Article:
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How to build a festival

Ozlem Bas, who worked wonders in Istanbul, is charged with getting bums in seats in Bangkok.

Publication Date : 15-08-2012

 

Advertisements for next month's International Festival of Dance and Music in Thailand look quite different from previous years. They're more fun and less formal and make it easier to decide which shows you want to see.

Much of the credit for this is due to Ozlem Bas, the new vice president of the festival's organising firm, International Cultural Promotions (ICP).

"One of the reasons [ICP chairman] Mr Uberoi asked me to join is my international experience," she says. "I've worked with festivals in Istanbul, Athens and Edinburgh since 1996."

And her event management and production company, Oz Productions, has offices in the US, Britain, Italy and Turkey, representing a multitude of music and dance artists.

Since the programme for this year's festival was already finalised when "Oz" joined in April, her main task has been to seek more support and get the word out.

"I'm working on the idea of a membership card, though maybe it's too late for this year. The card will mean discounts on tickets and other privileges, so that people feel they're more a part of the festival."

Turks get more excited about the annual arts festival in Istanbul than do Thais, Oz says. The event has become "one of the world's most established festivals", embracing film as well and presented both indoors and out. "It has much support from all layers of society."

Would Bangkok's festival be more popular if it offered more local shows or better-known foreign ones?

"In Istanbul there are Turkish works, but they're not the main focus," Oz says. "Actually, they didn't even have Turkish shows to begin with - that only started a few years ago. Maybe that time will soon come for the Bangkok festival. First everything has to get easier. More people should be attending."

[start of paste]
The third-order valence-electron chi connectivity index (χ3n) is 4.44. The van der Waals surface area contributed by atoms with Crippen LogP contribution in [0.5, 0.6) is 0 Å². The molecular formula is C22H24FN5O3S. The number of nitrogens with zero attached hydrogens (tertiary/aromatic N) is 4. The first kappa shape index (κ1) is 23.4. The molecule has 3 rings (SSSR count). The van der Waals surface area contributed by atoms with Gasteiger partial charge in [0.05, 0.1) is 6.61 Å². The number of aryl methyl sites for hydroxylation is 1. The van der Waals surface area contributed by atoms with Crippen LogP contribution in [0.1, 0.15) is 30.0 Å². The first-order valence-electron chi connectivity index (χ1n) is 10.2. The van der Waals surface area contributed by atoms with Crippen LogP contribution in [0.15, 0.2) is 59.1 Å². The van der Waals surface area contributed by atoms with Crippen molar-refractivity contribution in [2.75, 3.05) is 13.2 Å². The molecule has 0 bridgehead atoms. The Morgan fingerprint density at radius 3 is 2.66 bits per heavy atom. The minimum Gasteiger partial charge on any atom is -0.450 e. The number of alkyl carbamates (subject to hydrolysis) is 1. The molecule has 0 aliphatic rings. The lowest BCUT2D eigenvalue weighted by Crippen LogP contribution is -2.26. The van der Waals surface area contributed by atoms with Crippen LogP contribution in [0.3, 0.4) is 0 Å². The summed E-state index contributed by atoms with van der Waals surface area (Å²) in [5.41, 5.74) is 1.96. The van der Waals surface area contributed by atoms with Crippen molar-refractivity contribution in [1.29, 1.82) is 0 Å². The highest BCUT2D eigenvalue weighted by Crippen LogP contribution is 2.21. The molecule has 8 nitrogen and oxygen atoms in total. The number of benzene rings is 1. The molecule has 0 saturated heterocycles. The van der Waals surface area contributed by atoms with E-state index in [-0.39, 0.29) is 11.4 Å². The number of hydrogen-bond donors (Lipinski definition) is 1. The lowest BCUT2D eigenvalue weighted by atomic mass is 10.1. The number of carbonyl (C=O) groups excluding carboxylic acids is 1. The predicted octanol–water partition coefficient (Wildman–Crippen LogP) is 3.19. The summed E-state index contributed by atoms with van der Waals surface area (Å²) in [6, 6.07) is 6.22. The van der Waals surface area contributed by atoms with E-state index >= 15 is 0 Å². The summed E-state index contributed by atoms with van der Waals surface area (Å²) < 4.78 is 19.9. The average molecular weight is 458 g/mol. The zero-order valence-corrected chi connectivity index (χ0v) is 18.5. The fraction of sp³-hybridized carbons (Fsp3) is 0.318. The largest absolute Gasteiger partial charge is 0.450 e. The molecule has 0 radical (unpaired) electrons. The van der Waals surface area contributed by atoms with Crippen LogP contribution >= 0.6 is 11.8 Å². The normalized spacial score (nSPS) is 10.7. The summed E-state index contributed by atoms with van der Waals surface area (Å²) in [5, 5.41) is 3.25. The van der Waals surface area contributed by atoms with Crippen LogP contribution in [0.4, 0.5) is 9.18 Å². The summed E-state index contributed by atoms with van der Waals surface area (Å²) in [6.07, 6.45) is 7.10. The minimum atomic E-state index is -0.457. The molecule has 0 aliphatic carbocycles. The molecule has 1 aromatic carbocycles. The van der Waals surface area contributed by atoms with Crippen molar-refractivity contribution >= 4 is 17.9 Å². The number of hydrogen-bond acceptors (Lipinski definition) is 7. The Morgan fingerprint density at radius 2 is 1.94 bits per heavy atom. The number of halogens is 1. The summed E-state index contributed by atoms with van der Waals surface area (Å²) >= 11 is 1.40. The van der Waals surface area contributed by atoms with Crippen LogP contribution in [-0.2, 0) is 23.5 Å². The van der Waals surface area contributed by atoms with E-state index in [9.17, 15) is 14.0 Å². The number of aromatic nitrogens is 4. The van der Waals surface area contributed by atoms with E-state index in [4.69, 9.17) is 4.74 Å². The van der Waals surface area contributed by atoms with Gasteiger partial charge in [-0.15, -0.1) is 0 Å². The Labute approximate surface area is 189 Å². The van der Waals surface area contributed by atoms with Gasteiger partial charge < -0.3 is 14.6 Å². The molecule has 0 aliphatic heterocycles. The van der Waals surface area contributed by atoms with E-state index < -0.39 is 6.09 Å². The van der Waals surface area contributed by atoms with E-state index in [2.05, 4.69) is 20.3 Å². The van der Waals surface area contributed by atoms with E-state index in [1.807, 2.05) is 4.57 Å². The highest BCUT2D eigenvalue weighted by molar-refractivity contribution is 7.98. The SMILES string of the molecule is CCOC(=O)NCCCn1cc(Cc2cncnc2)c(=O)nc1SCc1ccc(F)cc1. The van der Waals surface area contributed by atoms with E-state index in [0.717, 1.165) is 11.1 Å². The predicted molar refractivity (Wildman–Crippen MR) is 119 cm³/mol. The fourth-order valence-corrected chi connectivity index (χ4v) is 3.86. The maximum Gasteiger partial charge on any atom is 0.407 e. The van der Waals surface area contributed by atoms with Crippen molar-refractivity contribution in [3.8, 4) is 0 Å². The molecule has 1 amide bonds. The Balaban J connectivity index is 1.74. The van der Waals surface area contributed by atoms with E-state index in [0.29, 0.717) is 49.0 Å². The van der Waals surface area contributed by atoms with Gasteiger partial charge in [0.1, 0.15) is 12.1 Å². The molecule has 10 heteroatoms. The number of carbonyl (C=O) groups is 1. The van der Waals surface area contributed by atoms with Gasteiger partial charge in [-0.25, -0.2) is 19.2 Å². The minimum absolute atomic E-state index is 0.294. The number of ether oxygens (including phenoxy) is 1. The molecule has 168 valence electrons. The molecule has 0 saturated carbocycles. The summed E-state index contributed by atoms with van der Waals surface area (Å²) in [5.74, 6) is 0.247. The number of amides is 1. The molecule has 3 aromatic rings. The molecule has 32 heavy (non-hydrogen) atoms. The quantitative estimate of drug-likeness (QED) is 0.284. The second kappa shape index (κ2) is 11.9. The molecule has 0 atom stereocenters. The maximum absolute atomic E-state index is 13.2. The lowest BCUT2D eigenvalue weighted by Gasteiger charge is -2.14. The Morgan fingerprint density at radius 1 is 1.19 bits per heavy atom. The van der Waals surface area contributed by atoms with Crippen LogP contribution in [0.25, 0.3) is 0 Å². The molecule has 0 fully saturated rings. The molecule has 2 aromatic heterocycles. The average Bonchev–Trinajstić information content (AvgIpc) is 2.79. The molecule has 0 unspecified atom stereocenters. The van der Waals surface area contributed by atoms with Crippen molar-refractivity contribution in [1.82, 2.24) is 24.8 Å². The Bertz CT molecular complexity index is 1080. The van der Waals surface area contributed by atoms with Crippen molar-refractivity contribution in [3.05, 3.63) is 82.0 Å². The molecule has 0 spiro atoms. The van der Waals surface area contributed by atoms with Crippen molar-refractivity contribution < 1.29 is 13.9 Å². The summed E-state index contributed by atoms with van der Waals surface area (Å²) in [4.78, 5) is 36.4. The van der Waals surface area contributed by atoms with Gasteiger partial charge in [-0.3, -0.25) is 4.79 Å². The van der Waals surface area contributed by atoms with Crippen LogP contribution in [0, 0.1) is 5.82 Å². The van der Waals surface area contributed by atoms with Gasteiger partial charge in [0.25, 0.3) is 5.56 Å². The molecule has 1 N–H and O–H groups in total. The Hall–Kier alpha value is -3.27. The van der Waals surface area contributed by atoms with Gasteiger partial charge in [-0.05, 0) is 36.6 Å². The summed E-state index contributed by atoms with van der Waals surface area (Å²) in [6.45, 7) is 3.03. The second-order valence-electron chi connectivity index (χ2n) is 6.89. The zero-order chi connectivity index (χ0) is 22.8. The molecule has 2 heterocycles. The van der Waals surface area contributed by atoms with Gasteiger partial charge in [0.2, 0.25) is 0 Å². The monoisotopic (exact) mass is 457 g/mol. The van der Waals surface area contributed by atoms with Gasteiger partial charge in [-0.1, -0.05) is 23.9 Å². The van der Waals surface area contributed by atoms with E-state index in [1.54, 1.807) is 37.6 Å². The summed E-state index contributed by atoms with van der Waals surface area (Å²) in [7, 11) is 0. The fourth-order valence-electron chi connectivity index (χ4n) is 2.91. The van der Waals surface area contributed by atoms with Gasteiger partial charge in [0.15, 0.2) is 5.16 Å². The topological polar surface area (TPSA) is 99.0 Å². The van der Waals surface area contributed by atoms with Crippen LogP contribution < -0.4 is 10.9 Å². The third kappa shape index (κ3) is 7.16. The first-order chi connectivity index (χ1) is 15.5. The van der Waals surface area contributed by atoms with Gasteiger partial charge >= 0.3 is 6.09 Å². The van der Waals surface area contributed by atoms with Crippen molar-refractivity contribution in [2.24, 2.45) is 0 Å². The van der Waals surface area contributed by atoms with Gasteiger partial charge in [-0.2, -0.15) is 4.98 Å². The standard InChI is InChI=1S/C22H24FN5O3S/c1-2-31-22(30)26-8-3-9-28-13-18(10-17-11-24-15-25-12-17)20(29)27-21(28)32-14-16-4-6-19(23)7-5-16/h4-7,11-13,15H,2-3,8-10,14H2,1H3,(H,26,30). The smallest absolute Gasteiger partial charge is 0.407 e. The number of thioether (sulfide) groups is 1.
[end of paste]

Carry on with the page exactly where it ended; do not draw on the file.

Many people still feel intimidated by the festival, with its posh single venue, I note, and they have limited experience watching so-called "highbrow" foreign shows.

Oz recalls a friend inviting a man to a jazz concert she organised in Istanbul. He'd never been to a concert and didn't like jazz. As soon as the concert finished, everyone was rushing out to beat the traffic. "But then the musicians returned for an encore, and that gentleman sat back down and this time didn't want to leave until he was sure the artists wouldn't be back onstage.

"Everything has to have a first time. Make this festival your first and bring along someone else who hasn't been before. For a few hours you'll be part of something magical.

"Life is about making choices," Oz says. "Instead of buying something that will quickly wear out, you can choose something that will stay with you forever. Why deprive yourself just because you feel intimidated?"

She says people have to overcome whatever "prejudice" might be keeping them away. "I contacted many people and some of them didn't even reply."

Some observers feel the festival has been cruising in a "safe zone" throughout its 14 years, the programme varying little. Few artistic risks are taken. If there's a fresh production of "Swan Lake", we're likely to see it - yet again.

"Why don't people voice their opinions to us?" Oz replies. "They should feel that this is their festival and they can be part of the programming choices!

"Few festivals around the world can bring in productions of this grand scale and such an immense number of artists, so there's really something big here. People should realise this and appreciate the festival more."

Does size matter, though? Other festivals around the world present smaller productions in smaller theatres.

"For me, size doesn't matter," Oz says, "but if you want to present ballet, opera and symphony concerts, they have to be big anyway.

"We always want to try different things, but people should take the first step by buying a ticket, watching a show and voicing their opinion, and then things might change. I personally check all the e-mail that comes to the festival's website."

The bottom line, Oz says, is "if the festival shuts down, what will happen to the arts and cultural life of Thailand?"

Bangkok's 14th International Festival of Dance and Music runs from September 10 to October 14 at the Thailand Cultural Centre.

 

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